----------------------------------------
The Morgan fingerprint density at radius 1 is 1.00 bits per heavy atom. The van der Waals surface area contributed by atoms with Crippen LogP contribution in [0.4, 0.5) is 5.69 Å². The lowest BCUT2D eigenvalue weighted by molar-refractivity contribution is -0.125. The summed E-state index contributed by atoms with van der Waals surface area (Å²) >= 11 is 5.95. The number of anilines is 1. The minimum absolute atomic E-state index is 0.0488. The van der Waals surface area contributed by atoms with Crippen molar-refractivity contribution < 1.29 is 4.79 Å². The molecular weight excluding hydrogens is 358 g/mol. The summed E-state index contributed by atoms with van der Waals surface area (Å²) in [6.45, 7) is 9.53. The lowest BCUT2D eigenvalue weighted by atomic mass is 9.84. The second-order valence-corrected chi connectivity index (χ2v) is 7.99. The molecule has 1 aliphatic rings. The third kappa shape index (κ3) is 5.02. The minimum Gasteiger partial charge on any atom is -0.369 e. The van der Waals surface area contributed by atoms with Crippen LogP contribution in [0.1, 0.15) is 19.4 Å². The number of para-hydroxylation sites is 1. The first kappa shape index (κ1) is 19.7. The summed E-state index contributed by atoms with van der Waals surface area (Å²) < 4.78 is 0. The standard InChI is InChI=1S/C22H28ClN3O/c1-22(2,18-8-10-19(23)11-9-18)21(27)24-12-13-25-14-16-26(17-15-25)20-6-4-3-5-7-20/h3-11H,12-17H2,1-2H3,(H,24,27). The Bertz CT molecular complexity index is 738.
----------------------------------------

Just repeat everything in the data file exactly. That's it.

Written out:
The Morgan fingerprint density at radius 1 is 1.00 bits per heavy atom. The van der Waals surface area contributed by atoms with Crippen LogP contribution in [0.4, 0.5) is 5.69 Å². The lowest BCUT2D eigenvalue weighted by molar-refractivity contribution is -0.125. The summed E-state index contributed by atoms with van der Waals surface area (Å²) >= 11 is 5.95. The number of anilines is 1. The minimum absolute atomic E-state index is 0.0488. The van der Waals surface area contributed by atoms with Crippen molar-refractivity contribution < 1.29 is 4.79 Å². The molecular weight excluding hydrogens is 358 g/mol. The summed E-state index contributed by atoms with van der Waals surface area (Å²) in [6.45, 7) is 9.53. The lowest BCUT2D eigenvalue weighted by atomic mass is 9.84. The second-order valence-corrected chi connectivity index (χ2v) is 7.99. The molecule has 1 aliphatic rings. The third kappa shape index (κ3) is 5.02. The minimum Gasteiger partial charge on any atom is -0.369 e. The van der Waals surface area contributed by atoms with Crippen LogP contribution in [0.1, 0.15) is 19.4 Å². The number of para-hydroxylation sites is 1. The first kappa shape index (κ1) is 19.7. The summed E-state index contributed by atoms with van der Waals surface area (Å²) < 4.78 is 0. The standard InChI is InChI=1S/C22H28ClN3O/c1-22(2,18-8-10-19(23)11-9-18)21(27)24-12-13-25-14-16-26(17-15-25)20-6-4-3-5-7-20/h3-11H,12-17H2,1-2H3,(H,24,27). The Bertz CT molecular complexity index is 738.